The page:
If President Nelson's plans will truly outpace President Hinckley's ambitious vision, then there is every likelihood that the number of operating temples could more than double again within the next few years, which would be amazing to think about.  I will speak more of that plan later on.

But the reason I mentioned it at the outset is to provide an update on what I have shared before: my belief that the Church will almost certainly have 200 operating temples by Saturday April 6, 2030, which will mark the Church's bicentennial anniversary. With 30 total temples in various stages of the construction process currently, the Church would merely need to complete each of those and announce and complete 11 others.

As of today, 11.74 years remain until that 200th anniversary, so the Church would just need to dedicate roughly 3.49 temples per year. As I have also noted, the two set for dedication this year means 2018 will fall below that average in this regard, but for next year, 1 such dedication has already been set, with 5 others that are also anticipated to be dedicated during 2019. And there are already 3 that we know of which are currently anticipated to be dedicated in the first half of 2020.

As we also know, there are currently two temples that we know of that are very close to a groundbreaking, and there are several others that may also have a groundbreaking within the next year or two. If President Nelson does start announcing temples en masse, then he will also surely want to do anything he can to quickly move the temples that are currently or will shortly be announced into the construction process.

In the earlier posts I have done, I noted that 2018 and 2019 were anticipated to be big years for temple groundbreakings, and while it is rare to get to early July without any occurring, that does not rule out the possibility that the last 5 months of this year may see several groundbreakings take place, especially if the October General Conference results in another massive and significant amount of new temple announcements.

That said, I am also pleased to provide an update I just learned of relating to progress that has been made on the Kinshasa DR Congo Temple. A report shared less than 2 hours ago via the LDS Church Temples Facebook page indicates that work continues to advance on driveways, walkways, and lampposts on the grounds of the temple, and that interior work is also progressing at a steady rate.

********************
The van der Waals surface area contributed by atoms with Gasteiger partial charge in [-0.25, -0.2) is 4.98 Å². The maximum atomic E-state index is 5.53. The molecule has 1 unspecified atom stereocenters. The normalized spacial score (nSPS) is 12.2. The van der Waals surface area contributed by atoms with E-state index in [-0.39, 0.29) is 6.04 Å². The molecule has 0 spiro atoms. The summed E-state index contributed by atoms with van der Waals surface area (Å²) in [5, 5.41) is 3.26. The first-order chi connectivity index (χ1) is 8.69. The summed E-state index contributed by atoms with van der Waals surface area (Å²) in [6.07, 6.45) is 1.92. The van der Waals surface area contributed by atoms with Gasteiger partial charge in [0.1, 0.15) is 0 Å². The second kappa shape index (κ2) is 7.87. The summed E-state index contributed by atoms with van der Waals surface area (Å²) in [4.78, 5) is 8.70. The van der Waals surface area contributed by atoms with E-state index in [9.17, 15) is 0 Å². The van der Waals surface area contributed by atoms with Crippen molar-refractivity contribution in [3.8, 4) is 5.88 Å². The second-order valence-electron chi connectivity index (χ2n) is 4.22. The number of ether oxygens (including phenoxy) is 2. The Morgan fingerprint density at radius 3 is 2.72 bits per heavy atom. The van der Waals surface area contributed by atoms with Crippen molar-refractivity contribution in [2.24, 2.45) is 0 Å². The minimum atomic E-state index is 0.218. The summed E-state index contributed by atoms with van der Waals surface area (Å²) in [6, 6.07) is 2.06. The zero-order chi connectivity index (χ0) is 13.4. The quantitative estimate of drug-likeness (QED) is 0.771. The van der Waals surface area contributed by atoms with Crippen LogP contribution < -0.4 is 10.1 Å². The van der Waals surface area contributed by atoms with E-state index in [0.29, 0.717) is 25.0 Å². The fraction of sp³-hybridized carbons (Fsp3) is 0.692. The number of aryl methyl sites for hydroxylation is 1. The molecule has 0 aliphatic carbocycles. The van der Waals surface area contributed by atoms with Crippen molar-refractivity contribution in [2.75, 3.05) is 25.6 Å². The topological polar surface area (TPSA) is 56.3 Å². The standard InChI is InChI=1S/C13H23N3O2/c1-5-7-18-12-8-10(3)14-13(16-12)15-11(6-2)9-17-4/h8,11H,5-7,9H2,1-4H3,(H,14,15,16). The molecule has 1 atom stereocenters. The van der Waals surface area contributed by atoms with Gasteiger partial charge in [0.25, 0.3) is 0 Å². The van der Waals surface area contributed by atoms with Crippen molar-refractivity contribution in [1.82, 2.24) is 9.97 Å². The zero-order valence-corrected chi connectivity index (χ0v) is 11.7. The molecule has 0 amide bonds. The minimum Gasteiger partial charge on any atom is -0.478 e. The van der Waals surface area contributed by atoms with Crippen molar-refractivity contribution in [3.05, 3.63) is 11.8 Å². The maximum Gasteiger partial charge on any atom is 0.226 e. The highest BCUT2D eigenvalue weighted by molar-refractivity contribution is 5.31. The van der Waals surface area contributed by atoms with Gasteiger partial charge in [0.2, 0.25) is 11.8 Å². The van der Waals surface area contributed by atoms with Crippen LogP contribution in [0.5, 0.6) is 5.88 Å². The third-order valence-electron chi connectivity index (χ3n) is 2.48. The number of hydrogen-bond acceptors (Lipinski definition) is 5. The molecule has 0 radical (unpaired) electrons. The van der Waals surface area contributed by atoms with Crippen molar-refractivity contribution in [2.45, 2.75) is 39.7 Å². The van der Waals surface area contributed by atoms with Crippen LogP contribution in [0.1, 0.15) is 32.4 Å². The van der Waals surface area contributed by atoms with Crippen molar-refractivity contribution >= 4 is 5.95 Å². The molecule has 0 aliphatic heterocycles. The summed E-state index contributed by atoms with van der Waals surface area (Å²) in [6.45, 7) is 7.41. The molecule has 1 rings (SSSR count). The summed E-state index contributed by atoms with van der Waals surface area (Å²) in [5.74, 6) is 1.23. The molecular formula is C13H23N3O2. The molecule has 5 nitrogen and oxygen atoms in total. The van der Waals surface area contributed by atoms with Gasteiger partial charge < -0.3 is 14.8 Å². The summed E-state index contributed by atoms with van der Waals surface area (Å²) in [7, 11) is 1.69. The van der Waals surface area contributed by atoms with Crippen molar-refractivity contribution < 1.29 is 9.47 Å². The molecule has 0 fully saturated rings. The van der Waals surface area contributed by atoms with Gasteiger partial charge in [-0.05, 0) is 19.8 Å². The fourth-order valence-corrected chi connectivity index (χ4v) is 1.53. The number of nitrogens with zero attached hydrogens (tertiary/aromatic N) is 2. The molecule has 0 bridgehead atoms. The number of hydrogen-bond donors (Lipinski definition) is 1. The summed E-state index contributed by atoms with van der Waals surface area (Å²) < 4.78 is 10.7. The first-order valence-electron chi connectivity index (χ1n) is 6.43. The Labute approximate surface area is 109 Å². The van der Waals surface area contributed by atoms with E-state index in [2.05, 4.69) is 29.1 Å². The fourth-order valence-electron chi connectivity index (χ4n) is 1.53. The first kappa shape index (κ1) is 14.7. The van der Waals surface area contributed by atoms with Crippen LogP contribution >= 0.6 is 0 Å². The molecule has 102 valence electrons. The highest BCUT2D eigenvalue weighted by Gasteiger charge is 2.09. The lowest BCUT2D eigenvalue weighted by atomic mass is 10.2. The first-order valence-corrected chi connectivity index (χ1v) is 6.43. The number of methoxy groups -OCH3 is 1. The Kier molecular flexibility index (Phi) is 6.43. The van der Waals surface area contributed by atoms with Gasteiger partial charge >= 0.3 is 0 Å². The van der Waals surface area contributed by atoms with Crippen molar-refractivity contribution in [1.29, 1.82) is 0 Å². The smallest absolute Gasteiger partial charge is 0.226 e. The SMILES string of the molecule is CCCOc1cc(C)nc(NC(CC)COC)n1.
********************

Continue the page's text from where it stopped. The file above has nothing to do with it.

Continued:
With that being the case, depending on what's left to be done on this temple, the Church could (and possibly will) announce the open house and dedication information before the October General Conference, and I have previously offered my opinion that that dedication could take place within the month or two following the already-scheduled 8-day dedication of the Rome Italy Temple. There are also other new temples and those undergoing renovation that could similarly have their dedications or rededications announced soon and set for the first 6-8 months of 2019.

All these things considered, it is apparent that the next two 2+ years are shaping up to be full of temple events. I continue to monitor all such developments and am committed to continuing to bring those to you ASAP. That does it for this post. If you enjoyed this content and would like to stay informed of new content, please feel free to subscribe. Any and all comments are, as always, welcome and appreciated. Thank you for the privilege of your time. Until my next post, I wish each one of you all the best and pray that the Lord will bless you all in everything you do.